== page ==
Venture debt is typically employed by emerging companies that may be currently small, are well-backed by professional venture investors, and are expected to grow rapidly. Funds are deployed to bridge rounds of equity funding and to acquire capital equipment used to develop technology and generate revenue and growth. As venture capital is increasingly accepted worldwide, so too is venture debt.
Venture debt, also known as venture leasing or venture lending, is a special form of early stage credit financing for growth companies that have raised outside capital from professional venture capital firms but are too early in their development to access traditional debt markets. This may be due to their being pre-revenue, illiquid, and/or with substantial negative cash flow, dependent on additional rounds of venture equity for their survival.
Venture loans or leases are frequently, but not necessarily, secured by equipment and do not typically require personal guarantees. They provide a flexible form of financing that is less risky to the creditor, due to monthly return of principal and interest. Therefore, they are less expensive for high-growth emerging companies than venture equity. Similarly, they leverage equity investments, providing higher rates of return for venture investors. This win-win scenario results in lower dilution for all participants. As such, the growth of venture debt has kept pace with the growth of venture equity in the USA over the last three decades. It typically represents 10-15% of emerging company capital raised or about $2B-$3B in the US in 2016, provided by more than 15 firms.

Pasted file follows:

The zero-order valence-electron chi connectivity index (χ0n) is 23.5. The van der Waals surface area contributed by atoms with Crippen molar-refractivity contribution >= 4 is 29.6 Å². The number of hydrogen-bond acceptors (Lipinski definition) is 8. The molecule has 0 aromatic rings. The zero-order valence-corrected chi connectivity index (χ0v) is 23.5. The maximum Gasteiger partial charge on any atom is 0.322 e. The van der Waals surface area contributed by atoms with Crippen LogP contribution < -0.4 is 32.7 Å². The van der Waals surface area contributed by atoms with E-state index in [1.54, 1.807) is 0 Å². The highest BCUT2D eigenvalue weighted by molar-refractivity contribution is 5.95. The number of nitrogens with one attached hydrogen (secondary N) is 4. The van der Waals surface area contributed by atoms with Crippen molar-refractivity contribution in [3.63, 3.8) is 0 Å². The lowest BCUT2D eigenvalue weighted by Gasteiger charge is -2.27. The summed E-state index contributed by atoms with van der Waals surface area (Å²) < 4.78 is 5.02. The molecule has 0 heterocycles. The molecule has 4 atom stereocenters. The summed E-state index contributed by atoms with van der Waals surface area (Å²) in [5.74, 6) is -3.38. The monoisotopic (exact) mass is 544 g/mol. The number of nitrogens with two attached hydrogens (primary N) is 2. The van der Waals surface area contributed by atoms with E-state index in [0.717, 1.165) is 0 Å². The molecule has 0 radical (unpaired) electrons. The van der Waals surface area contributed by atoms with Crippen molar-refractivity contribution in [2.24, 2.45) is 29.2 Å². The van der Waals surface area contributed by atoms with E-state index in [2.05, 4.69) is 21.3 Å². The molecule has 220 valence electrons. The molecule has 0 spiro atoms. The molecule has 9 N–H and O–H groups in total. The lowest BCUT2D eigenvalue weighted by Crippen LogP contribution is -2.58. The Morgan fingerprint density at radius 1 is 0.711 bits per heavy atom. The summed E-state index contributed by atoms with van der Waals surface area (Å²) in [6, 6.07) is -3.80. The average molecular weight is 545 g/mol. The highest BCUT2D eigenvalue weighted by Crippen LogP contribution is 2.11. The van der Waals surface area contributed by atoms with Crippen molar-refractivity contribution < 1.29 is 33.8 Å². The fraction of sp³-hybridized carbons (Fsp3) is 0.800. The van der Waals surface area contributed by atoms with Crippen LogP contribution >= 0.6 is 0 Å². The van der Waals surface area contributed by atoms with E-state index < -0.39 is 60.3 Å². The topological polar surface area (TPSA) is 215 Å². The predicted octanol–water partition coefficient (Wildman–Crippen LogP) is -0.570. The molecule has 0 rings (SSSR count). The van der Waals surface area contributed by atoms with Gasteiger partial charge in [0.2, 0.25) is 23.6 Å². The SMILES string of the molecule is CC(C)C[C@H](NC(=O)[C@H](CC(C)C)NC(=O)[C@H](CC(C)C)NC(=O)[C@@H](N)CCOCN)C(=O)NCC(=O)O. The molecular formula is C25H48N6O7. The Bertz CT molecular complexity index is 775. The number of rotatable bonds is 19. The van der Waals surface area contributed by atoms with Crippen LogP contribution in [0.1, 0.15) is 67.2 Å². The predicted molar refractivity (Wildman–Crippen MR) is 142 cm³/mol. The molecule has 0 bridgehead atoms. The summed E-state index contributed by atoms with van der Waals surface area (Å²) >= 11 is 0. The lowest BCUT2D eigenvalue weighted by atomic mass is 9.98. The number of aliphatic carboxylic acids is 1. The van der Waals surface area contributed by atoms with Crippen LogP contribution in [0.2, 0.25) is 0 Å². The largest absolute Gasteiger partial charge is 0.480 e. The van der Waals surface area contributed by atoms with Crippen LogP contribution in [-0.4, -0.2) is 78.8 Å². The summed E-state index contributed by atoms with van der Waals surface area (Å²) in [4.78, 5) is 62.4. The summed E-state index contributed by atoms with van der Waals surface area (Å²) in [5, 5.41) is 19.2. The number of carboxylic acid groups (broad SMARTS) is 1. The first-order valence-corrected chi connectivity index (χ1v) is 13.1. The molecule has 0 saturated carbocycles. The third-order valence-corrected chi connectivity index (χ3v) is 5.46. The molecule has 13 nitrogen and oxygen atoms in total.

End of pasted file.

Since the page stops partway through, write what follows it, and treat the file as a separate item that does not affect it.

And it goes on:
Average portfolio rates of return to venture debt investors are comparable to those of venture equity, but with far lower risk. Venture lending is symbiotic with venture equity, but must, of necessity, follow equity. As venture capital has spread from the US to Europe and Asia, so too has venture debt, albeit more slowly. Venture lenders do not evaluate risk in traditional ways as do more conventional lenders…cash flow, hard collateral, balance sheet, profitability, sticky capital deposits, etc. Rather, early stage lenders rely on the far more extensive due diligence on markets, technology, and management undertaken by venture capital investors, track performance in meeting company milestones, analyze the likelihood of further investor equity support through additional rounds of funding, and look to prospective liquidity through exit strategies generally determined by equity investors.
The benefits of venture debt include, but are not limited to:
• Less expensive financing than equity (less dilutive) to both entrepreneurs and equity investors
• More flexible financing than conventional debt, typically without covenants other than making timely payments
• No personal guarantees
• Acting as a bridge to the next milestone and/or financing with increased equity valuations, lessening dilution
• Maintaining liquidity between rounds
• Providing insurance in the event of stumbles or delays in the next round of equity
• Increasing investor rates of return since targeted venture lender rates of return are less than half the IRR sought by equity investors
• Not requiring Board representation
• Closing time typically less than half a new equity round, since little due diligence is required (outsourced to the known equity investors) and partially by avoiding discord over valuations
Typical deal structures frequently include full payout or FMV operating leases secured only by equipment or senior loans secured by all the business assets (sometimes excluding intellectual property). The interest rate is more akin to credit card rates than bank loan rates. An equity upside is provided by the issuance of net warrants (no cash to the issuing company), with an exercise period equal to the sooner of an exit or 7-10 years, generally with a collective exercise price equal to 5%-10% (in the US) to 10%-20% (outside the US) of funds invested by the lender. The term (tenor) of the transactions is typically 2-3 years with monthly repayment of principal and interest. The leases/loans are nominally not cancellable, but can be can cancelled with a penalty. Financial statements are required annually or more often as reasonably requested by the lender. Board seats and covenants are rarely required.
Where venture capital is sure to tread, venture debt is sure to follow.
Article was written by Sandy Garrett, Partner of ONEtoONE Corporate Finance US